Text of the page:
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Pine Creek Lake. Photo by Walker Stole
Jul 18 2014

Rep. Daines blocks Montana-made bill, calls for top-down approach

MWA asks Daines to support ground-up ideas to protect outdoor recreation and create jobs


In a statement released last week, Montana Wilderness Association Executive Director Brian Sybert expressed frustration with a recent letter from Congressman Daines, which aims to block Montana-made solutions to forest management challenges.

His statement reads:

This letter from Congressman Daines is troubling. When so many Montanans are saying 'yes, let's work together' it's very frustrating to hear Congressman Daines say 'no, I'd rather not.'

The Montana Wilderness Association works from the ground up. For nearly 10 years, we've worked with Montanans across the state on the Forest Jobs and Recreation Act, a Montana-made bill to protect wild country and create jobs—a bill that has strong support from over 70% of Montanans. 

We hope Congressman Daines changes course because Montanans are tired of gridlock on our forests and we're tired of gridlock in Washington D.C. 

The letter, which was also signed by 28 Republican members of the House of Representatives, asks the Speaker of the House to oppose all legislation from individual states that seeks to improve forest management. The purpose of the letter is to discourage compromise between the House and Senate on legislation aimed to improve forest management in specific states.  The letter also promotes a piece of national legislation titled the Restoring Healthy Forests for Healthy Communities Act (H.R. 1526). This bill would remove the century-old, multiple-use mandate of our national forests and create vast “forest reserves” where aggressive timber harvest could advance without public input.

Effectively, the letter from Rep. Daines blocks several place-based bills with popular support in western states, including Senator Tester’s (D-MT) Forest Jobs and Recreation Act (S-37), which passed out of Senate committee last year with bipartisan support, and Senator Wyden’s (D-OR) Oregon and California Land Grant Act (S. 1784).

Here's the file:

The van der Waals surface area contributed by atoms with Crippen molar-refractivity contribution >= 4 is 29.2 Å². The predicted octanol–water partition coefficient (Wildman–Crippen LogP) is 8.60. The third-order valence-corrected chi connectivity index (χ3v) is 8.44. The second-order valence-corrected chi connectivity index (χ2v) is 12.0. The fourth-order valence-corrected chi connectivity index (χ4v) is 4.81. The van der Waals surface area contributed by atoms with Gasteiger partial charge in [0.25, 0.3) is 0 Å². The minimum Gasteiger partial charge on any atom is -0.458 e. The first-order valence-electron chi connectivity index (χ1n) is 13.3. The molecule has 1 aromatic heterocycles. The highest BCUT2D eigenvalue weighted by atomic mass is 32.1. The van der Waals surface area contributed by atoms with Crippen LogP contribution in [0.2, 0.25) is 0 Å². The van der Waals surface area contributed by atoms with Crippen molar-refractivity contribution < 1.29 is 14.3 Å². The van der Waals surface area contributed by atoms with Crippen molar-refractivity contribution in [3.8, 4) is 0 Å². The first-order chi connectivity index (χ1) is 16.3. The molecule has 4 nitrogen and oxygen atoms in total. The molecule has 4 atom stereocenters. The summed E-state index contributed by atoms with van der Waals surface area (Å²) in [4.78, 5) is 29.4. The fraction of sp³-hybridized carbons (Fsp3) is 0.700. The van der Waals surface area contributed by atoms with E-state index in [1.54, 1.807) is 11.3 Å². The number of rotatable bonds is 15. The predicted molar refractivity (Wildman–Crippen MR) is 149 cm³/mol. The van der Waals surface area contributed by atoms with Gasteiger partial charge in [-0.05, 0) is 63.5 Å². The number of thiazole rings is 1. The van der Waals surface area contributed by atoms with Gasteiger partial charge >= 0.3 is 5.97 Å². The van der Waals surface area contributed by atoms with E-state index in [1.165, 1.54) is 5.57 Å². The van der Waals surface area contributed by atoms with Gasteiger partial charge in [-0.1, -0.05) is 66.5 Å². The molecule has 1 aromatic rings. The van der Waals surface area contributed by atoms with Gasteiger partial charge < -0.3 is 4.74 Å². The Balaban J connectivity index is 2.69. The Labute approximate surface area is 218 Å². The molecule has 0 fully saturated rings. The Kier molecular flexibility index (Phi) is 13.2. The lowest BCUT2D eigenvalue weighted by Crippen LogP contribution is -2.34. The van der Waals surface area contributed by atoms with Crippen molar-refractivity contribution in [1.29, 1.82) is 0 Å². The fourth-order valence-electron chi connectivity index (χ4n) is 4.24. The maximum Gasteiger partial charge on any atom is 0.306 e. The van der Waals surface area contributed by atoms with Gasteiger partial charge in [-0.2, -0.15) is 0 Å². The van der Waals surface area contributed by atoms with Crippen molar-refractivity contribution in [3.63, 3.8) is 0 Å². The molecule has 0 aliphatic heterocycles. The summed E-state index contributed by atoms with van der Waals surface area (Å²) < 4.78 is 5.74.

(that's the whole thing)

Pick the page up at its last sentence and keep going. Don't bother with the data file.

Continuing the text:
Senator Tester responded to the letter last week in an article published in the Bozeman Chronicle, stating that he was surprised by the Congressman’s opposition to Montana-made legislation and disappointed that Daines did not contact him before publishing a letter that opposes local ideas to improve forest management. Several organizations and businesses have also responded with frustration including Montana Trout Unlimited, which represents 3,400 members statewide, and Pyramid Mountain Lumber, the largest employer in Seeley Lake, MT.

The fact that Congressman Daines’ letter identifies H.R. 1526 as an alternative to Montana-made legislation is especially alarming to the Montana Wilderness Association (MWA) because of the Congressman’s past failure to respond to our concerns about this legislation.

On January 6th, Congressman Daines attended a meeting in Bozeman with over 40 supporters of the Forest Jobs and Recreation Act, including 10 Montana businesses that depend on outdoor recreation. During that meeting, Daines explained that he could not support the Forest Jobs and Recreation Act in its current form and that his priority was H.R. 1526. Several Montanans attending the meeting expressed concern regarding Daines' support for H.R. 1526 and the fact that he did not hold a single public meeting in Montana before supporting the legislation. These concerns were also the subject of an open letter from a wide-range of hunting and angling organizations that was sent to the Congressman in January.

In response to these concerns, Rep. Daines requested feedback to help improve H.R. 1526. He also expressed a desire to see this national bill revised and combined with local bills, like FJRA, to reach some type of compromise that would be acceptable to the House and the Senate. On January 30th, MWA took the Congressman’s suggestion and sent a four-page letter to him explaining our concerns with H.R. 1526 and requesting a response from his office.

Seven months later, we have received no response, and Rep. Daines' recent letter to the Speaker of the House makes it clear that he maintains a strong preference for H.R. 1526 over Montana-made legislation.

The Montana Wilderness Association has over 5,000 members across Big Sky Country and we have represented these members proudly for 56 years.  Over the last decade, we’ve worked with an incredibly diverse range of Montanans to build ground-up conservation legislation, including the Forest Jobs and Recreation Act. This latest action from Congressman Daines imperils this Montana-made forest jobs bill and dramatically decreases the likehood of meaningful compromise on other pieces of local legislation as well.

We urge our Congressman to change course. It’s time to bring an end to gridlock on our forests and gridlock in Washington D.C.

Gabriel Furshong is the State Program Director for the Montana Wilderness Association.